On Friday we found out they are closing school for several weeks, to try and flatten the curve of the coronavirus (COVID-19) outbreak. While the kids may be jumping for joy, working parents are scrambling to figure out how to keep the kids active and learning while also working-from-home to pay the bills.
The two girls currently in our care are 12 and 13, so they are somewhat self-sufficient. Having said that, they would watch YouTube all day if left to their own devices. Now, everyone needs a good mental health day, but due to the school closure and spring break we’re looking at FIVE weeks of six of us—together in a small house—which is NOT good for anyone’s mental health.
Enter my daily schedule.
“But we don’t want to do SCHOOL all day!” they cried.
Never fear, this checklist is more about keeping minds and bodies active and engaged, and less about doing actual schoolwork. I’m not their teacher. (Whew!) Nothing is graded (or even really recorded, for that matter). And it’s all stuff we have easy access to at home.
There are seven color-coded categories. Many activities are linked in the checklist, making it super easy for them to complete on their school-issued Chromebooks. Only one involves a paid account (GeoGuessr, which does have a free option but I splurged the $2.99 for a month of the paid service since it’s such a great game).
They need to complete at least 50 minutes of activities in each category on every “school” day. This gives them a total of 350 minutes or just under six hours of structured activity, which is pretty comparable to their school day. But, they can take breaks and select their own schedule, so each day is mostly their own making… within some clear and simple guidelines.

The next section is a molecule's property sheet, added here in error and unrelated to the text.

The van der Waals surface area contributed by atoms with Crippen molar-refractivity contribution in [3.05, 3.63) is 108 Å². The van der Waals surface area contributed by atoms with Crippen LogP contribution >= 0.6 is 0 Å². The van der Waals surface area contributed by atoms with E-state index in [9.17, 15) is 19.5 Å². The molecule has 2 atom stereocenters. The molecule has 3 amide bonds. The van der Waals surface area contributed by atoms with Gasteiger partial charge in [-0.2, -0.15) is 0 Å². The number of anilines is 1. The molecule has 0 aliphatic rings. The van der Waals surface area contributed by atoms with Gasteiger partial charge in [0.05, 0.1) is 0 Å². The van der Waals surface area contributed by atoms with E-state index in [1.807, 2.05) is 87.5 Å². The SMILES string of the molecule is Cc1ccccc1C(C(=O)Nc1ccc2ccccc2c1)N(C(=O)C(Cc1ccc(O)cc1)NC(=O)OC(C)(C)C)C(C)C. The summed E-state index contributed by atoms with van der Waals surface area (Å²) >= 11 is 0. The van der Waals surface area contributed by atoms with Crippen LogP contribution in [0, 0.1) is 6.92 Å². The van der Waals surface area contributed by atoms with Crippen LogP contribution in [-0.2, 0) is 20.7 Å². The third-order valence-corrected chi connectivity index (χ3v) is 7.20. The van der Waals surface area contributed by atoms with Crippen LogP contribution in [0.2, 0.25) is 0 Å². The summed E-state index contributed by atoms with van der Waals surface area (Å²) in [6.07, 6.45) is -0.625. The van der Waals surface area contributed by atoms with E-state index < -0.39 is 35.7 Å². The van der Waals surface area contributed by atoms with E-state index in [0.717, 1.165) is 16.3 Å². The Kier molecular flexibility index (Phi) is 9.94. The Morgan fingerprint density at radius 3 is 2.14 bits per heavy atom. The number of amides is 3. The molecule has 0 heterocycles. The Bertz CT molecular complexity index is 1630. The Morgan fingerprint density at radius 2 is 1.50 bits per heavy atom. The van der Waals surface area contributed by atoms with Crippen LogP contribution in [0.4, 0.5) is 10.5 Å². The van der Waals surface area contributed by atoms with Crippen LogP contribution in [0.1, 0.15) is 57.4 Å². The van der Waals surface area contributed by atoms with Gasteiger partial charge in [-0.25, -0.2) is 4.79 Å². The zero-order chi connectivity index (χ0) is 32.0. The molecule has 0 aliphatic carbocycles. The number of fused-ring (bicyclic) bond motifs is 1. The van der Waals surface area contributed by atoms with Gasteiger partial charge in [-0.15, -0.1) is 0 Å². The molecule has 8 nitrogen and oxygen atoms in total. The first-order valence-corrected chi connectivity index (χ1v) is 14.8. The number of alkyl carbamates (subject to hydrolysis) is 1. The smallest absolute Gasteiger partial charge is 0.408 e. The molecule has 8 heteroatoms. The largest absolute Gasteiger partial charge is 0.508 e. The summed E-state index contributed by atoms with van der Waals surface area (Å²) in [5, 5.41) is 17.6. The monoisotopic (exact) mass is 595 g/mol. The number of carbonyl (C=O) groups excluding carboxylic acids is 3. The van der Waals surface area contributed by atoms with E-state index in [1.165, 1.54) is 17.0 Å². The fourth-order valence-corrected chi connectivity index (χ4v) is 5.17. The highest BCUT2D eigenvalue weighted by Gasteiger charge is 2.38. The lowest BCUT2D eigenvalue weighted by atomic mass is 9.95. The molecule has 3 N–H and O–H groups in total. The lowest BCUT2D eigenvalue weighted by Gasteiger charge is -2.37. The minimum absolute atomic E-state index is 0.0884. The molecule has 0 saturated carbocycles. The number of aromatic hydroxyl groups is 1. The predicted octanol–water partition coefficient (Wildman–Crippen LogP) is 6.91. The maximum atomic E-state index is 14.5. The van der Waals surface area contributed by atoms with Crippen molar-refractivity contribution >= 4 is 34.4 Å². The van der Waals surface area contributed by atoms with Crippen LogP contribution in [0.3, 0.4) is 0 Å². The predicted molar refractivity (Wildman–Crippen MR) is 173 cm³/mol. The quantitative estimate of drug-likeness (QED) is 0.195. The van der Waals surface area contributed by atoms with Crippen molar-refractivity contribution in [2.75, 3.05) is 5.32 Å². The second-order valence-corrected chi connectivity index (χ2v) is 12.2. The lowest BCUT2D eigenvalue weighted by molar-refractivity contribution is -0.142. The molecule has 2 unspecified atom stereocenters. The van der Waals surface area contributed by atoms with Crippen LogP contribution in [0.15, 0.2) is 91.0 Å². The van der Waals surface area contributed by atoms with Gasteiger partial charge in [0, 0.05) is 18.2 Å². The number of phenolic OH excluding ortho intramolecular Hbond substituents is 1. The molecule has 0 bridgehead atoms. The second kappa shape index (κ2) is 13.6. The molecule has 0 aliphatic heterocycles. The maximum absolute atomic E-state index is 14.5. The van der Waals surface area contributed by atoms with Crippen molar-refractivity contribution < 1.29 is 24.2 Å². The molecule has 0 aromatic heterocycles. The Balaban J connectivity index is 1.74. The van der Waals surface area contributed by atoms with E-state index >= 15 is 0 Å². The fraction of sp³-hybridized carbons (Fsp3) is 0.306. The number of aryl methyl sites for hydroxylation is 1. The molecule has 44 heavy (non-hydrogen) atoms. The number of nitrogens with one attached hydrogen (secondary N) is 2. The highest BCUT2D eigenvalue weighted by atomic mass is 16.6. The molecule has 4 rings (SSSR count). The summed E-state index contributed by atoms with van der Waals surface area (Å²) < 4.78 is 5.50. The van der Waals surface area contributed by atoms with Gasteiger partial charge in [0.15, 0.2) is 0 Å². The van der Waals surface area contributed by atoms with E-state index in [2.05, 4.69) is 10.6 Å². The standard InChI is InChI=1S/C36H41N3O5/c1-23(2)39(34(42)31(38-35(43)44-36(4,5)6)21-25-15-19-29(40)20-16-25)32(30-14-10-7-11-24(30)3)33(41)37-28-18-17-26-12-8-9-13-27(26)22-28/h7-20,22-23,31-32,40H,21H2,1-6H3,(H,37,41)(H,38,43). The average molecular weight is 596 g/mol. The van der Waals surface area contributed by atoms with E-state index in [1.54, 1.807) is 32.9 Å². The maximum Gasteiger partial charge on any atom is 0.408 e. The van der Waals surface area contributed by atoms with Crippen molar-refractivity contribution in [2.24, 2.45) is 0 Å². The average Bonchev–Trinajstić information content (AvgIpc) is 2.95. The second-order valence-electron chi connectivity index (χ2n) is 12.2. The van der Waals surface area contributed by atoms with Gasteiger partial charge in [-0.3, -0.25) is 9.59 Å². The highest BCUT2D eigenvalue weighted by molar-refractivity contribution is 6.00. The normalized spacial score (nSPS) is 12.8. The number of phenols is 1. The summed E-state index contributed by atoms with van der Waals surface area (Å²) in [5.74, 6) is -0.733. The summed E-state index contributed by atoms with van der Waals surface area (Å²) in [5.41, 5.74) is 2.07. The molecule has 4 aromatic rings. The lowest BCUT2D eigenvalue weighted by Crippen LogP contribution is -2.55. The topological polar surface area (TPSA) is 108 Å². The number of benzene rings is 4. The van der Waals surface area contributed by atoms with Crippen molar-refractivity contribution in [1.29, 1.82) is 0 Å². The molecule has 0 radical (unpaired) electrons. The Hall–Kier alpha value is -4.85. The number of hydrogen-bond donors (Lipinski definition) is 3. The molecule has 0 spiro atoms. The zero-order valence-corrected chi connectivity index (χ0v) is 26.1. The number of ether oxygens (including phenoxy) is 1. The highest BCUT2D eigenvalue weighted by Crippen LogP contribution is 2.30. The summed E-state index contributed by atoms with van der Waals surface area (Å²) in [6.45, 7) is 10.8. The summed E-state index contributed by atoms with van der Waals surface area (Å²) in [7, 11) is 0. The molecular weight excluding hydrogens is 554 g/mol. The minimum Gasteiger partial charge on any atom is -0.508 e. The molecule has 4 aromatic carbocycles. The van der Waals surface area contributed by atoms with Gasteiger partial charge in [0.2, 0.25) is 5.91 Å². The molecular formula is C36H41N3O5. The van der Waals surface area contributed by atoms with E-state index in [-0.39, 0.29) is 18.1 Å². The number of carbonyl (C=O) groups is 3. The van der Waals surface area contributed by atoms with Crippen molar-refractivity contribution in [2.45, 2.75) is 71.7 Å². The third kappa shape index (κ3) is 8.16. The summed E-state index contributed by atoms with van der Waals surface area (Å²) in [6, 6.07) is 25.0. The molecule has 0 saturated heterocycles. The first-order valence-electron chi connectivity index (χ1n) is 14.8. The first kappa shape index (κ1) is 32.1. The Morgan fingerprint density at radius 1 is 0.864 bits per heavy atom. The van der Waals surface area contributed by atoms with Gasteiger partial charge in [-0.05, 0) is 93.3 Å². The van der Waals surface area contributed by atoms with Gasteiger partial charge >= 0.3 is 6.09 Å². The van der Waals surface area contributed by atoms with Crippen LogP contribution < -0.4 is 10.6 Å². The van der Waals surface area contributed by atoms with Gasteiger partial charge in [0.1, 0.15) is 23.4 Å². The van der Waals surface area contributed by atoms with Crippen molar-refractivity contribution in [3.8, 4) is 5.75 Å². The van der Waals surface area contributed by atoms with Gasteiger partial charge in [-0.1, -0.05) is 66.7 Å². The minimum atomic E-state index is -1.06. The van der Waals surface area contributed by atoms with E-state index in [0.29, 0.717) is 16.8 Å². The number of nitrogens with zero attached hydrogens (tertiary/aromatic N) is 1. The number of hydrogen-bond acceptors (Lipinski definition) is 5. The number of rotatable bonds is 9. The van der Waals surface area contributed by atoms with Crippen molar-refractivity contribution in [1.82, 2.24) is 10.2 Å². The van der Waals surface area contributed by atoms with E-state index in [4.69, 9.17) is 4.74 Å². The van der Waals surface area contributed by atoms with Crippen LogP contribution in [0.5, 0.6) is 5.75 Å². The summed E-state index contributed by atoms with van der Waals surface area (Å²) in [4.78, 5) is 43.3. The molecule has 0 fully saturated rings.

After they finish each activity, they can check off the item and add the minutes completed, plus type a sentence telling me about what they did or learned. They just need to finish each day’s checklist by 5pm.
Here’s a link to view a sample of my checklist in Google Sheets. If you want to try it with your kids, just make a copy into your own Google Drive and edit away based on what is accessible for your family. (I have one file for each girl, with tabs for each weekday. It’s shared with them so they can open and edit it on their own devices.)
And here are the sites referenced:
- Storyline Online (Videos of famous people reading books)
- Spelling & Language Arts Games
- Duolingo Language Learning
- Dance Routines on YouTube
- Virtual Museum Tours
- Virtual College Tours
- Google Earth
- Virtual Scavenger Hunts
- Video Art Lessons from art teacher Cassie Stephens
- EatFresh.org Recipes
- Khan Academy Hour of Code
- Cool Math Games
- Prodigy Math Games
- History for Kids
- Scholastic Learn at Home
- Mystery Science Activities
- Addicting Games
- YouTube Music
- Mindfulness for Kids
- Google Hangouts
- Podcasts for Kids
Comment to add more!
Sidebar: I’m no spreadsheet whiz. I’m sure someone who is could make this even better with fancy rules and formulas. Let me know if you do that because I’d love to see it!